When it comes to representations of gender, advertisers often fall back on well established gender stereotypes.
1. Describe how gender is represented in the above advertisements. When describing these representations, make sure you refer to the use of codes such as written language, clothing, colour and body language.
2. Find ten representations of gender from current magazine advertisements and describe how these representations are constructed referring to appropriate codes.
3. What differences and similarities are there between these old advertisements and the modern advertisements you’ve examined?
4. According to Codes of Gender, men and women are often represented differently in advertising. Men are often shown alert and conscious of their surroundings, standing upright, eye open, bodies controlled, a mean expression on their faces, gripping things tightly in their hands, hands in pockets, serious and physically active. Women, on the other hand, are often shown touching themselves, caressing objects, lying on the floor, sitting in a bed or on a chair, with their eyes closed, not alert, confused, vulnerable, body contorted, dressed like children, holding an object or a man for support, as sexy or sexually available, seductive and playful. To what extent is this true of the advertisements you found?
GENDER STEREOTYPES IN ADVERTISING
Advertising frequently relies on gender stereotyping to sell products. The disparity between how men and women are represented in television commercials is brilliantly satirised in this sketch by comedias Mitchell and Webb. Here are just a few examples of how men and women are often stereotyped in television advertisements.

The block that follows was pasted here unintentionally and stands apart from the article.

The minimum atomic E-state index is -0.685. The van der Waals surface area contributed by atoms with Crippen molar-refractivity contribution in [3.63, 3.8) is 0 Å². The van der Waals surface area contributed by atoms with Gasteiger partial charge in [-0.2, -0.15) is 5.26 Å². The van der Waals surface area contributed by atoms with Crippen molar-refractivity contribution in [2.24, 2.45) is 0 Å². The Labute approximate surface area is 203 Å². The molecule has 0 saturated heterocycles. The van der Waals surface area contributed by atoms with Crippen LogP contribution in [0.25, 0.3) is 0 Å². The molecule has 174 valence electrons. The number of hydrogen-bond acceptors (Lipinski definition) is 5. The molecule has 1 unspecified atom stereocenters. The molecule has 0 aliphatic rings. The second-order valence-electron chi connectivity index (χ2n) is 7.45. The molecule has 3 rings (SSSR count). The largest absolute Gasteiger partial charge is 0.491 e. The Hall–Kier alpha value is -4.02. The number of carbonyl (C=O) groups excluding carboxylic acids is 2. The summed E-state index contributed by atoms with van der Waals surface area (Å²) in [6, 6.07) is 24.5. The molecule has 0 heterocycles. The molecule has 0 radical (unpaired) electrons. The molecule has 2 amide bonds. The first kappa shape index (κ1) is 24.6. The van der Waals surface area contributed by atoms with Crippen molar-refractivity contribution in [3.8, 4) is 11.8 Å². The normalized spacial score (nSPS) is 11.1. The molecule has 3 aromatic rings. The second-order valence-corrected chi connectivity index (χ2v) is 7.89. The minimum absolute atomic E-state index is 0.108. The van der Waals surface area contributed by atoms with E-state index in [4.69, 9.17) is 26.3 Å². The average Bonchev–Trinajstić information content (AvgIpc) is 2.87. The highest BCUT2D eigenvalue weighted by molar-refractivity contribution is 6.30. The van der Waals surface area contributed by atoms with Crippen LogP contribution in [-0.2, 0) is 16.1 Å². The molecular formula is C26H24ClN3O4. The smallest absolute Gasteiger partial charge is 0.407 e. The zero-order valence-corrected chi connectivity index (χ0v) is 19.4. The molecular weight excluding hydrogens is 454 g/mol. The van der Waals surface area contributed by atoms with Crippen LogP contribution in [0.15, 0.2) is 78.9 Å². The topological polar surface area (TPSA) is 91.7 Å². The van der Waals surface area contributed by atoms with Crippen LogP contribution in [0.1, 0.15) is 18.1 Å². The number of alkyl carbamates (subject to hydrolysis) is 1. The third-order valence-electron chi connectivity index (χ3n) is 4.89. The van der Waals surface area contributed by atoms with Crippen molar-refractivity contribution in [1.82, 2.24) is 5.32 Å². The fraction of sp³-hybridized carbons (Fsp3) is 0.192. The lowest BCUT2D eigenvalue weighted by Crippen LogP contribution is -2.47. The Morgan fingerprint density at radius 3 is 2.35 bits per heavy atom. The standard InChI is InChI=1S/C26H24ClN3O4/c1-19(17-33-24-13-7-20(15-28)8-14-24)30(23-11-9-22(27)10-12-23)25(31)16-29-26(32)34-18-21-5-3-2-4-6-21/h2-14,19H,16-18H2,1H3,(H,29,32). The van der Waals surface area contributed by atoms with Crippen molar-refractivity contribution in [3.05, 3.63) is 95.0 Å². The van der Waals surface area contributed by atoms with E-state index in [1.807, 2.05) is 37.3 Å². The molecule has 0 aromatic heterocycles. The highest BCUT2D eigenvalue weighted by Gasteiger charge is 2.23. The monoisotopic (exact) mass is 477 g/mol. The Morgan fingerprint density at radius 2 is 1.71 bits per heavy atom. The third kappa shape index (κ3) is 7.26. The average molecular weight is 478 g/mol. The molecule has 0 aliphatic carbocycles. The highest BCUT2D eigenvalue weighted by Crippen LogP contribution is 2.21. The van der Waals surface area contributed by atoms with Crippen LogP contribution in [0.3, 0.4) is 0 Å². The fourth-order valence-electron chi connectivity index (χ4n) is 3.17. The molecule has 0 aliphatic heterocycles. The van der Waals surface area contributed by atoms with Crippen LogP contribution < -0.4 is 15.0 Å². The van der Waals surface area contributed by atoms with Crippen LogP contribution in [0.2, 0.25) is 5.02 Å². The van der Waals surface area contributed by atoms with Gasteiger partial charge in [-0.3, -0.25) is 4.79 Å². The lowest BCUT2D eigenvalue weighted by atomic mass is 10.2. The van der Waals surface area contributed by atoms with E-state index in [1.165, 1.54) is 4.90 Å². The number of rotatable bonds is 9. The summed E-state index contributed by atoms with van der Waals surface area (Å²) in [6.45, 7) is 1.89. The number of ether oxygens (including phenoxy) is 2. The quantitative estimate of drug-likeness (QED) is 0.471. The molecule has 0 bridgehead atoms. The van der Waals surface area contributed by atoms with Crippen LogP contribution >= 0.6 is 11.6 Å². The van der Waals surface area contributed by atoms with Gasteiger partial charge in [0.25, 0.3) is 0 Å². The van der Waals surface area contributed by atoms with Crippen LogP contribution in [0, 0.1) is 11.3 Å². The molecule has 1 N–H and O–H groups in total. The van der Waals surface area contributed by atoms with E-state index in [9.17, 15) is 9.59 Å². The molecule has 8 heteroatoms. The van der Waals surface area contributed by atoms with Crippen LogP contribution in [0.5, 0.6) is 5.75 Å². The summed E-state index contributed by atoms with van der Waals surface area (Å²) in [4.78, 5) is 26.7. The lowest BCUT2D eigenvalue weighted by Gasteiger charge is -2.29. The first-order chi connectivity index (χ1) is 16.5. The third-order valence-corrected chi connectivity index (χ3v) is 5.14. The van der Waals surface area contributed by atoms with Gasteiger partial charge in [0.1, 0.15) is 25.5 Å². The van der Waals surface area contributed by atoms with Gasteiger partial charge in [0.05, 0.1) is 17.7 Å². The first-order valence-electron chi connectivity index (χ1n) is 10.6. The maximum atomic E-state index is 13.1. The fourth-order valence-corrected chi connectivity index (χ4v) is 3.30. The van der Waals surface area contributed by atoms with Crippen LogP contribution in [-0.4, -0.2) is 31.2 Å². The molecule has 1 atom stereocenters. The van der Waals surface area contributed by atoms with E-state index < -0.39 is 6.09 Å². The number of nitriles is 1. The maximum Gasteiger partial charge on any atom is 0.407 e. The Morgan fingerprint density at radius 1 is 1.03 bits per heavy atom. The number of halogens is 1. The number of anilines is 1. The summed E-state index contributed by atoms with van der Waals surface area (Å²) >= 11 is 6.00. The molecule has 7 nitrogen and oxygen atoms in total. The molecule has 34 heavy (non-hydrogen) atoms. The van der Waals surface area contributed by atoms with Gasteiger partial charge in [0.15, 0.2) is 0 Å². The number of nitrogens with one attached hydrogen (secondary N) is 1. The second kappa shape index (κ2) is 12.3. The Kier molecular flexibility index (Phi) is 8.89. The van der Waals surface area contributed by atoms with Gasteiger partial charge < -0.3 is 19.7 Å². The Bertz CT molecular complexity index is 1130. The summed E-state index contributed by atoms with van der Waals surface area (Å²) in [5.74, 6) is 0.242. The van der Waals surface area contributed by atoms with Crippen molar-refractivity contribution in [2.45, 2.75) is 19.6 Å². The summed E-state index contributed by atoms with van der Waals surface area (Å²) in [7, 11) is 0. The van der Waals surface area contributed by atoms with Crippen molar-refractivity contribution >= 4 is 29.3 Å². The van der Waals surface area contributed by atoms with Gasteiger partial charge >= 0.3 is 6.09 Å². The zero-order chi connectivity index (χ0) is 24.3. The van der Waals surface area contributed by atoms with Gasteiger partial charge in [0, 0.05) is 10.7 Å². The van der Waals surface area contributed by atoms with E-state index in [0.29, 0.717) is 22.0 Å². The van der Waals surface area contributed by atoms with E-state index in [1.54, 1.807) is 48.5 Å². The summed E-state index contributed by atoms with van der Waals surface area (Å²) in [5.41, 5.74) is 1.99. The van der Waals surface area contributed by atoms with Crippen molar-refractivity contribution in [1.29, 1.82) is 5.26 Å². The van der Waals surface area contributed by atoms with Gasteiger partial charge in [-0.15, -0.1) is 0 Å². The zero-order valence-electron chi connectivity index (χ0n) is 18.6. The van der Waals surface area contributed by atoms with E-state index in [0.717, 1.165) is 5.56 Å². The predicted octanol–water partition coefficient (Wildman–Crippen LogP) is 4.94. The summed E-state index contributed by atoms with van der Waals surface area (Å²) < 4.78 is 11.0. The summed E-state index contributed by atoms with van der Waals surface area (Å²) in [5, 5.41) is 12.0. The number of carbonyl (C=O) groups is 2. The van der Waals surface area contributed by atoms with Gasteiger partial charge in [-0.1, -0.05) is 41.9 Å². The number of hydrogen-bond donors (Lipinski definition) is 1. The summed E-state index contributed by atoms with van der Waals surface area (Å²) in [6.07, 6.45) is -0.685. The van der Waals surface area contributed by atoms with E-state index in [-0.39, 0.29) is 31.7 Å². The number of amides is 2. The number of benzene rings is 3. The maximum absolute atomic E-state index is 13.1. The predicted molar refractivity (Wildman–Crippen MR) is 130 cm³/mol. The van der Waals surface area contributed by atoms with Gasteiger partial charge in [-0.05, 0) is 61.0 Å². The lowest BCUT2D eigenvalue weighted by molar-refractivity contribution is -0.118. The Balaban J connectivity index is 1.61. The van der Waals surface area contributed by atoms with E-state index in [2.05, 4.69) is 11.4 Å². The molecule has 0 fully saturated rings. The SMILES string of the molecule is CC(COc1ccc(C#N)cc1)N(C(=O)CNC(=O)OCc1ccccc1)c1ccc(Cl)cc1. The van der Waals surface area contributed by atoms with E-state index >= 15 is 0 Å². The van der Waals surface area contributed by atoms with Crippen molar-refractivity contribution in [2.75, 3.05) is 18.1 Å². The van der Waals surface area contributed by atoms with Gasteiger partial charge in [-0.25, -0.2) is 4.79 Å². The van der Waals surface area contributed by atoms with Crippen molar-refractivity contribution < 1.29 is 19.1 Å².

In advertisements targeted at men, women are often objectified to sell objects. This can be seen in advertisements like Spray More, Get More and Spot and Share. In some cases, women are reduced to mere body parts like legs or breasts.
If you thought representations of women as homemakers are something from the 1950s, think again. Women are often represented as housewives and mothers whether scrubbinggerms from their child’s hands or scrubbing toilet bowls despite an abundance of family members who could be helping.
Or dopey husband. Or dopey boyfriend. Being a man in a commercial means that you’repretty much clueless and irresponsible, especially when it comes to housework. This stereotype is brilliantly lampooned by Sarah Haskins in Target Women: Doofy Husbands.
1. Describe how gender is represented in these commercials referring, where appropriate, to codes such as clothing, colour, music, acting, camera techniques, mise en scene, editing, lighting and sound.